“in the middle of things”

“In the middle of things”, where to begin this reflection but to start at the middle. ESCI 302 has been a challenging course for me. I am in my last semester of my undergrad degree,  but ESCI 302 keeps me diligent in my studies, my beliefs, and the values that I attach to the environment. I came into this class thinking that environmental education would be similar to biology 20 in high school, but I was slightly wrong. Not that we do not learn about those great things, but environmental education goes way deeper than just the environment. The whole idea of philosophies, ideologies, paradigms, and colonization are as much a part of the environment as organisms and ecosystems. I brought my own values and beliefs about the environment when I walked into this class, but these things soon began to change as I became more aware, educated myself, and witnessed how society’s perspectives distorts my own view on our biosphere. So, I will begin to unpack how how some of these things are changing, and I will examine and reflect on my common place blog space, and how that is connected to course readings. I will analyze my own struggles, and challenges in this course, and my values and ideologies that are now being developed in my own story of being an environmental educator.

But before I begin, lets pause and reflect on the beauty of the Grand Canyon. I went there last year in April and it was an breath-taking experience.

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As a slight introduction, I knew that I always had a passion and love for the environment, but it was more of an awe of shear beauty. Through my brief time in ESCI302, I have began to recognize my own development and thinking about the environment and its connectedness. When we first when to the Grand Canyon, we took picture, watched the sunrise, and explored a bit. If I were to go again, I would ask questions about the ecosystem and plant cycles combined with canyon life, and water flow. I would begin to “dive in” to the environmental aspects and the possible educational learning rather than just looking at the raw beauty of it. So even though I am in the middle of things, I am becoming more reflective of my experiences with environmental education, and how I can learn, and un-learn more. It is a beginning, a journey that never truly ends, but something that will continually strive to further my growth, and encourage others to join the adventure.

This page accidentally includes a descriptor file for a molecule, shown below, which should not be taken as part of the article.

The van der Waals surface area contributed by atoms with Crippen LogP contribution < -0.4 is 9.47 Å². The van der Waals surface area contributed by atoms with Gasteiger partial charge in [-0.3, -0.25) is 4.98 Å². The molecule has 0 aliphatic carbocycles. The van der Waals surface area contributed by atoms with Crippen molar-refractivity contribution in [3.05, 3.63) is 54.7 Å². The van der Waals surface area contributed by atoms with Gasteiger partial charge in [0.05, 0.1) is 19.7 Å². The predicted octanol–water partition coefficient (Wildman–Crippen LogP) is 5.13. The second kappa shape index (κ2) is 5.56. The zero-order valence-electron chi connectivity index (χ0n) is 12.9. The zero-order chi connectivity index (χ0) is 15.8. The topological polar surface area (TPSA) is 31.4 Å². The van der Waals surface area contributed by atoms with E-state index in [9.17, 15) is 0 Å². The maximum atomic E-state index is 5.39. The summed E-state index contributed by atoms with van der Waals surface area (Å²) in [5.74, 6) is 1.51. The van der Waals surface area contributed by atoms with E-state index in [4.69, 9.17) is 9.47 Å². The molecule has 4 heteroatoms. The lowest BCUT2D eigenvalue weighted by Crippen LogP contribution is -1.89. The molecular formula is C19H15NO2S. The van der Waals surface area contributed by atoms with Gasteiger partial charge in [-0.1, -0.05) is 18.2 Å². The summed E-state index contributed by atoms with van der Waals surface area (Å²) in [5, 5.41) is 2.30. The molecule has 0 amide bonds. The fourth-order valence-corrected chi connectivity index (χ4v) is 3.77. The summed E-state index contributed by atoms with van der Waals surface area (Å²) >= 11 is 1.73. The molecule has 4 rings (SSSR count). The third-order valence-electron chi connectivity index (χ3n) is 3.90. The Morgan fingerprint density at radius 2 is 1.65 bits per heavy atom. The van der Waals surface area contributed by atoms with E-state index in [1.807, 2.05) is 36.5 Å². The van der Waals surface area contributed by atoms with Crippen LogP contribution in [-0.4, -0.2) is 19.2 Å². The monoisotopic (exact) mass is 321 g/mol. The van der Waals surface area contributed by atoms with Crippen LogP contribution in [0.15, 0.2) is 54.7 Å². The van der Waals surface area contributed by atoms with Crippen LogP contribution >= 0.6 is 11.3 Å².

Thus, let me begin on my journey in ESCI 302 through my blog space. It has been an interesting experience blogging about my eco-literacy and what that means to me. I was really inspired in my first couple of blog posts when I read the article by David Orr(1996) that states “First, all education is environment education” (Orr, 1996, pg. 12). I was not really sure what this whole idea of being ecoliterate meant, but when I read that passage that all education is environmental education, the wheels began to turn in my brain. I still have a narrow view on eco-literacy, but Orr expanded and emphasized the importance of what environmental education should be for everyone. So when I began to wrote my next blog post, I began to stop and reflect and find the connections between my classes, my learning, and my background, and find the interconnection between all these different mediums of learning. So in this sense, Orr began to change my perspective on eco-literacy and thus began my own paradigm shift about environmental Ed. I began to practice “stillness” in a sense and find a deeper meaning and connection to EE and how I can related in my Settler Invader state. “Stillness” was a result of this deeper reflection, but also transferred to calmness that lead to clarity in my studies, direction, and vision for my goals as person, educator, brother, son, etc.